From Fred Kempe, the New Atlanticist: As America’s willingness and capability to act unilaterally declines, any U.S. president will find himself increasingly drawn to NATO as an even more vital tool for foreign and defense policy – against a host of global threats ranging from Syrian upheavals and North Korean nuclear weapons to cyber attacks and piracy. The problem, however, is that NATO members more often than not won’t be located where they are most needed. Or due to lack of political will or inadequate military muscle, many NATO members may not have the capability to intervene. That means regional partners will be increasingly necessary to provide both the credibility and resources for the most likely future operations. . . .
NATO’s efforts to broaden and deepen cooperation with capable partner nations can be rolled out as a pro-active, forward-looking initiative that has NATO going on offense for a new era. So that no one misses his notion of NATO at the core of a global security network, President Obama and his allies will stage an unprecedented summit meeting with 13 partner nations – from South Korea, Japan, New Zealand and Australia in Asia-Pacific to Jordan, Morocco, Qatar and the United Arab Emirates in the Middle East and North Africa. Also present will be five European states that aren’t members of the alliance but routinely contribute to alliance activities – Austria, Finland, Sweden and Switzerland.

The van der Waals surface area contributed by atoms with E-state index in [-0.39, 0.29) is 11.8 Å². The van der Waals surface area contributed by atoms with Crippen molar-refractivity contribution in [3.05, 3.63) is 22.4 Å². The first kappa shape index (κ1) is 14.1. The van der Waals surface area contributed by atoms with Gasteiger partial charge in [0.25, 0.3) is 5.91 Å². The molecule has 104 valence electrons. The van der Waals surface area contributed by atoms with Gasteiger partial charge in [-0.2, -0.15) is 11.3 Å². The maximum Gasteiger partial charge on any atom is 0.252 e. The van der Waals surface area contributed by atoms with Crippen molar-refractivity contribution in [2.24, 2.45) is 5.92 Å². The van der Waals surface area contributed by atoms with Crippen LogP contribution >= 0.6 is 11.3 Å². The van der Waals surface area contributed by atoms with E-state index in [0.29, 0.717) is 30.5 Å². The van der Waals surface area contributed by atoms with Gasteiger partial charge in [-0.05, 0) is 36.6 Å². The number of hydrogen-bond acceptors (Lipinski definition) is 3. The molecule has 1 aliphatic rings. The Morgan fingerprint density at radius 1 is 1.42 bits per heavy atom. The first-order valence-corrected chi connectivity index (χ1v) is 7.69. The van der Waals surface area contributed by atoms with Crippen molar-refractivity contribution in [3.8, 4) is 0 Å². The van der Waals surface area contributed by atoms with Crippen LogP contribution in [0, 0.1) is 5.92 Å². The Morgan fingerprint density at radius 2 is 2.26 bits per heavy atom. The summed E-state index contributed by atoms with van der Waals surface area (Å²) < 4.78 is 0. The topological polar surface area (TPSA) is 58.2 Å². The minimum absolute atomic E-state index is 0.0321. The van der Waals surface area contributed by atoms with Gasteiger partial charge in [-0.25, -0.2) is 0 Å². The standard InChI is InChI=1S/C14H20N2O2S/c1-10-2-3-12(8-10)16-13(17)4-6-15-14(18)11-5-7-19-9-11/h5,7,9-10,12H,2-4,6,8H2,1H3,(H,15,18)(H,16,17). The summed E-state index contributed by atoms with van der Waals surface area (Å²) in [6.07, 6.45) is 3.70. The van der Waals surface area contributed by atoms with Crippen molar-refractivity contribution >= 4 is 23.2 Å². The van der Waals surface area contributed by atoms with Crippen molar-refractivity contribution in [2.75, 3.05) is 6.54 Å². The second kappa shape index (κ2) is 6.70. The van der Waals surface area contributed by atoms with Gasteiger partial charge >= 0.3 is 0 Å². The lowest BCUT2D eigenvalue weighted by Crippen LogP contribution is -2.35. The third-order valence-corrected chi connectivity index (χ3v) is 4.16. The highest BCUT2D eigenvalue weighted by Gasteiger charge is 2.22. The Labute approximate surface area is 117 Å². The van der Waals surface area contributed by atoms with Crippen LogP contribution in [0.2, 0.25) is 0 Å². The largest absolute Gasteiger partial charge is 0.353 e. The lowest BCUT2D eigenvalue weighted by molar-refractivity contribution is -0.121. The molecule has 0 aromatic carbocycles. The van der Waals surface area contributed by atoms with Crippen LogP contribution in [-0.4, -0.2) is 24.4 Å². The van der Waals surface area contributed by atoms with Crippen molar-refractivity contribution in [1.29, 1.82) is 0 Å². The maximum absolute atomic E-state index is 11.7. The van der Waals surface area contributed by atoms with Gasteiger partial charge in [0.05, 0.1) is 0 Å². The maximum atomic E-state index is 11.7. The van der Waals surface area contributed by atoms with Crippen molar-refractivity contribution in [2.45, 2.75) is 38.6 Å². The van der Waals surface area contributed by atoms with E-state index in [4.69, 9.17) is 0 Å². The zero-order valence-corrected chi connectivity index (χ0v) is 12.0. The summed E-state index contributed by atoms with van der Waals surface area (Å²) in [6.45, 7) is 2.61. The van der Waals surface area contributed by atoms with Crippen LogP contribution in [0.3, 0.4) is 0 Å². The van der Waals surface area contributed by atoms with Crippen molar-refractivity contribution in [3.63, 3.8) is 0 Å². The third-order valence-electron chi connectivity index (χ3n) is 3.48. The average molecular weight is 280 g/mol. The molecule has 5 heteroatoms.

What they’ll be trying to do is give teeth to an agenda for NATO that I first saw discussed in detail by former National Security Adviser Zbigniew Brzezinski in a major Foreign Affairs article in October 2009. He argued against those who wished to expand NATO into a global alliance of democracies. He said that would dilute the crucial importance of the U.S.-European connection, which still accounts for half of the world’s economy, and that none of the world’s rising powers would be likely to accept membership in a global NATO. An ideologically defined democratic alliance would needlessly draw institutional lines between the U.S. and, for example, China.
“NATO, however, has the experience, the institutions, and the means to eventually become the hub of a globe-spanning web of various regional cooperative-security undertakings among states with the growing power to act,” he wrote. “In pursuing that strategic mission, NATO would not only be preserving transatlantic political unity; it would also be responding to the twenty-first century’s novel and increasingly urgent security agenda.”
It would also rescue the alliance from geostrategic irrelevance.
Fred Kempe is the president and CEO of the Atlantic Council. This blog series was originally published by Reuters.